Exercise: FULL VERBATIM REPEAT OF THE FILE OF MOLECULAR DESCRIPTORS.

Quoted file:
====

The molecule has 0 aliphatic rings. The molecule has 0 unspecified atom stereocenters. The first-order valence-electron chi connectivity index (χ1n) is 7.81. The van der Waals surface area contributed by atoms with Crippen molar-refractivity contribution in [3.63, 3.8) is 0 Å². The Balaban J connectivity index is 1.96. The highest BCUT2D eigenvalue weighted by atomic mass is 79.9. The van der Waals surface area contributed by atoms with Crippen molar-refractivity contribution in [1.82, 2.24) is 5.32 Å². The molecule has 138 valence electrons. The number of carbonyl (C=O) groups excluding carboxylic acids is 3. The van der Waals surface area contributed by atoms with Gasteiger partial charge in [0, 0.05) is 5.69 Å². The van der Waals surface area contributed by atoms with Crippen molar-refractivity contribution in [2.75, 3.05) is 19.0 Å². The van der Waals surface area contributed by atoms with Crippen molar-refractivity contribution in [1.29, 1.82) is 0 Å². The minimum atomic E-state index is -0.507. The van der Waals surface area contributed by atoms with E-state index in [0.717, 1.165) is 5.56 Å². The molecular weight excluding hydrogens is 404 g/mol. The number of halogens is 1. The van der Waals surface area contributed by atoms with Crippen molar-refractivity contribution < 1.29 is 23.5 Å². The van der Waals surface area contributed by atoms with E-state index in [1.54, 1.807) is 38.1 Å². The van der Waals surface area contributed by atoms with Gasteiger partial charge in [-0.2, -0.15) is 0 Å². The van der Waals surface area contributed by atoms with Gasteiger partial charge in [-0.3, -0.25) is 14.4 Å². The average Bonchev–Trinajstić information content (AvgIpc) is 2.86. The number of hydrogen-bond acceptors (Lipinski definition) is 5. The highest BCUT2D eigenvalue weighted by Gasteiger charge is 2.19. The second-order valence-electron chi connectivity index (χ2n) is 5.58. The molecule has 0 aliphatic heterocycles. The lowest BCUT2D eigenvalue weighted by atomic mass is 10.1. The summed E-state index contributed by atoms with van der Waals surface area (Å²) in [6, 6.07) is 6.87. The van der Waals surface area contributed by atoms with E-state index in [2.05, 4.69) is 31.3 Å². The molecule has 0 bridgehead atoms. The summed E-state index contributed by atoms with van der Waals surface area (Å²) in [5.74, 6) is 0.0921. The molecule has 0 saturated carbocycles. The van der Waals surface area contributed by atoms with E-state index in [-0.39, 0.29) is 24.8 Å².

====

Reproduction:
The molecule has 0 aliphatic rings. The molecule has 0 unspecified atom stereocenters. The first-order valence-electron chi connectivity index (χ1n) is 7.81. The van der Waals surface area contributed by atoms with Crippen molar-refractivity contribution in [3.63, 3.8) is 0 Å². The Balaban J connectivity index is 1.96. The highest BCUT2D eigenvalue weighted by atomic mass is 79.9. The van der Waals surface area contributed by atoms with Crippen molar-refractivity contribution in [1.82, 2.24) is 5.32 Å². The molecule has 138 valence electrons. The number of carbonyl (C=O) groups excluding carboxylic acids is 3. The van der Waals surface area contributed by atoms with Gasteiger partial charge in [0, 0.05) is 5.69 Å². The van der Waals surface area contributed by atoms with Crippen molar-refractivity contribution in [2.75, 3.05) is 19.0 Å². The van der Waals surface area contributed by atoms with Crippen molar-refractivity contribution in [1.29, 1.82) is 0 Å². The minimum atomic E-state index is -0.507. The van der Waals surface area contributed by atoms with E-state index in [0.717, 1.165) is 5.56 Å². The molecular weight excluding hydrogens is 404 g/mol. The number of halogens is 1. The van der Waals surface area contributed by atoms with Crippen molar-refractivity contribution < 1.29 is 23.5 Å². The van der Waals surface area contributed by atoms with E-state index in [1.54, 1.807) is 38.1 Å². The van der Waals surface area contributed by atoms with Gasteiger partial charge in [-0.2, -0.15) is 0 Å². The van der Waals surface area contributed by atoms with Gasteiger partial charge in [-0.3, -0.25) is 14.4 Å². The average Bonchev–Trinajstić information content (AvgIpc) is 2.86. The number of hydrogen-bond acceptors (Lipinski definition) is 5. The highest BCUT2D eigenvalue weighted by Gasteiger charge is 2.19. The second-order valence-electron chi connectivity index (χ2n) is 5.58. The molecule has 0 aliphatic heterocycles. The lowest BCUT2D eigenvalue weighted by atomic mass is 10.1. The summed E-state index contributed by atoms with van der Waals surface area (Å²) in [6, 6.07) is 6.87. The van der Waals surface area contributed by atoms with E-state index in [2.05, 4.69) is 31.3 Å². The molecule has 0 bridgehead atoms. The summed E-state index contributed by atoms with van der Waals surface area (Å²) in [5.74, 6) is 0.0921. The molecule has 0 saturated carbocycles. The van der Waals surface area contributed by atoms with E-state index in [-0.39, 0.29) is 24.8 Å².